Since the Montara Mountain Trail Marathon, recovery has been a lot easier. It may have been due to better stretching afterward, or running a little easier (I was 10 minutes slower), or maybe I’m just getting used to long distance. I took Monday off, ran a slightly shorter-than-normal flat run on Tuesday, and was back in business Wednesday with a good speed workout, then a solid day of hills on Thursday. Took Friday and Saturday off in Disneyland. Sometimes I’m still dumbfounded at how lucky I am to have the life I do.
After having the same racing flats for almost five years, which were always a half-size too small, I’ve finally replaced them. It was a little hard to let go since I always ran so damn fast in them, even though they frequently gave me black toenails and made me all but lose a couple. I knew their replacement would have to be something that ran just as light and fast, or I’d be disappointed.
So after a little research, I went into a running store with a particular shoe in mind. According to the guys there, I was asking for a shoe that was way too minimal for a marathon, and the “racing flats” I’d been using could be better described as a transitional shoe, something between a light trainer and a racing flat. With that in mind, they brought out a few shoes for me to try on, and I fell in love with a pair of Saucony Kinvaras. They’re advertised as a light trainer, which means they should give more cushion and support than my old “racing flats”. But astonishingly enough, they weigh less, which should make them faster. And they have a lower heel-toe drop, only 4 mm compared to 8 mm, which puts them in a more level, race-aggressive position. A little less comfortable for some, but more natural for runners with good form, and generally faster too. So they’re supposed to be better for long runs, feel more natural, and yet they’re also faster? Sounds like the best of both worlds.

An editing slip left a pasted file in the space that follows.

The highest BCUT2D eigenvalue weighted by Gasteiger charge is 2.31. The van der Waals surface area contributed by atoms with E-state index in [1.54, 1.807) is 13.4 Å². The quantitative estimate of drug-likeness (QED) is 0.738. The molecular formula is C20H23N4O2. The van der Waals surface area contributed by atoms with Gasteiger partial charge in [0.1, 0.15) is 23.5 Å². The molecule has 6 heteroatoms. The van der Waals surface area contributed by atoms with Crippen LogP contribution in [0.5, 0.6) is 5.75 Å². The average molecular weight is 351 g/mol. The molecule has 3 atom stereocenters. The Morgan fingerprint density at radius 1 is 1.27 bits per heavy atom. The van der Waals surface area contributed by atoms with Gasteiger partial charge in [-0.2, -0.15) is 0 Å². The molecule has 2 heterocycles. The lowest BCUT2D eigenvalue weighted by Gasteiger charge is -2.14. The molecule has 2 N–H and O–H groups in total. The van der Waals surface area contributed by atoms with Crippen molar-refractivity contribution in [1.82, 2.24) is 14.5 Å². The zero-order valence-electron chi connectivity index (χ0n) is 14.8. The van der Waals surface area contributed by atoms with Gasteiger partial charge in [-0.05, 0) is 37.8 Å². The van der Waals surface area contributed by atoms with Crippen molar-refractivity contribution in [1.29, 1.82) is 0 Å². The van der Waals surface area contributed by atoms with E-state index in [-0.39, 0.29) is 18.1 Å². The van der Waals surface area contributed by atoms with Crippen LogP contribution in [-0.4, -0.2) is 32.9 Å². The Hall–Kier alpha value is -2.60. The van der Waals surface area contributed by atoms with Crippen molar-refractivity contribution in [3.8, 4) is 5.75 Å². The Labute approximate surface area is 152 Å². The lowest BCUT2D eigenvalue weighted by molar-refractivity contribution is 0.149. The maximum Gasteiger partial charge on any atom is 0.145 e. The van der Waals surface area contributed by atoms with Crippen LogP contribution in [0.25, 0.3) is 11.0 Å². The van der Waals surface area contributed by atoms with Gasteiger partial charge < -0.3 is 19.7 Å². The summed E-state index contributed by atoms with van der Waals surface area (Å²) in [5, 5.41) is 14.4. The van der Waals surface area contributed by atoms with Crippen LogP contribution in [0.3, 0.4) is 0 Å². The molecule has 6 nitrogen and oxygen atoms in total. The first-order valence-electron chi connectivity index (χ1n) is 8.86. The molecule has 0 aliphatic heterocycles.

So this Sunday, I took ‘em out on their maiden voyage. Intending on training in similar conditions to the LA Marathon, I waited till late morning so it was a little warmer out and ran a mostly-flat route that was almost entirely paved. The funny thing about the shoes is that they didn’t feel fast. My old racing flats, and my new trail racing shoes feel fast. When you lace ‘em up, you immediately think “I wanna be running right now, and I wanna run fast.” Not so much in these. Until I was four miles into my run and looked at my watch. I was holding a 6:15 pace without even trying. Holy crap! So they run fast, but the feel they give I’d describe as effortless. Which may be even better, at least for long distance.
After about an hour into the run, I was slowing down. I didn’t feel like I was, but my time reflected that in a big way. My theory is that since most of my training runs are about an hour, my body has gotten too used to working for that long, then quitting. I should really shake up my distances a little more.
Late in the run, about 14 or 15 miles in, I got a second wind of sorts and started moving faster again. That seemed to disappear by mile 17, and the last two miles were a little tough, but not devastating, and my pace only sagged to something just shy of normal. Wound up finishing a 19-mile run at a 6:42 pace. Not as good as my long-term goal of holding a 6:30 pace for all runs under 20 miles, but still pretty good, and a lot better than most long training runs lately.
The verdict on the shoes is positive for now. Again, they don’t feel fast, but it’s hard to argue with results, and they do feel effortless. The 4 mm heel-toe drop, smaller than anything I’ve run in before, is a noticeable difference. It feels like I’m using my lower legs a lot more, but that’s probably a good thing. Nothing at all felt uncomfortable, nor did it ever feel like I was fighting the shoe. Thumbs up all the way around. It’s possibly the best trainer I’ve ever run in, and probably the best road racer too, both in the same shoe. Of course, that’s with a very small sample size thus far. We’ll know much more later. But I feel great about running the LA Marathon in these two weeks from now.